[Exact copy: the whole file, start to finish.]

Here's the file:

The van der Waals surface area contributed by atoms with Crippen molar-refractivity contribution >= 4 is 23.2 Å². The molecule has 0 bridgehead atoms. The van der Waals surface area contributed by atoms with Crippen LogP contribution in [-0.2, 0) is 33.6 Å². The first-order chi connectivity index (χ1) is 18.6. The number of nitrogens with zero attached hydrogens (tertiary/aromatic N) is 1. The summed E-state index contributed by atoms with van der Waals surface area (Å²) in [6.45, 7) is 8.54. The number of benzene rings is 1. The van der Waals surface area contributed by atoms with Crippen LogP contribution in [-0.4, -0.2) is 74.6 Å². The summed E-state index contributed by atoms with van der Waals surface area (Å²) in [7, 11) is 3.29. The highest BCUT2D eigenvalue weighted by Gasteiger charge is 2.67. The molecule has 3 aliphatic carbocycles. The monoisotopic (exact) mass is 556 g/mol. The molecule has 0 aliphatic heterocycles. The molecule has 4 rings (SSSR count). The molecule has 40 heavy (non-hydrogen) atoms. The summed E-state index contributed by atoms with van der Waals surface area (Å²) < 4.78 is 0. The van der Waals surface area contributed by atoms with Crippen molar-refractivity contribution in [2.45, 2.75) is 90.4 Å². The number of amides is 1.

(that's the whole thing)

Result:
The van der Waals surface area contributed by atoms with Crippen molar-refractivity contribution >= 4 is 23.2 Å². The molecule has 0 bridgehead atoms. The van der Waals surface area contributed by atoms with Crippen LogP contribution in [-0.2, 0) is 33.6 Å². The first-order chi connectivity index (χ1) is 18.6. The number of nitrogens with zero attached hydrogens (tertiary/aromatic N) is 1. The summed E-state index contributed by atoms with van der Waals surface area (Å²) in [6.45, 7) is 8.54. The number of benzene rings is 1. The van der Waals surface area contributed by atoms with Crippen LogP contribution in [-0.4, -0.2) is 74.6 Å². The summed E-state index contributed by atoms with van der Waals surface area (Å²) in [7, 11) is 3.29. The highest BCUT2D eigenvalue weighted by Gasteiger charge is 2.67. The molecule has 3 aliphatic carbocycles. The monoisotopic (exact) mass is 556 g/mol. The molecule has 0 aliphatic heterocycles. The molecule has 4 rings (SSSR count). The molecule has 40 heavy (non-hydrogen) atoms. The summed E-state index contributed by atoms with van der Waals surface area (Å²) < 4.78 is 0. The van der Waals surface area contributed by atoms with Crippen molar-refractivity contribution in [2.45, 2.75) is 90.4 Å². The number of amides is 1.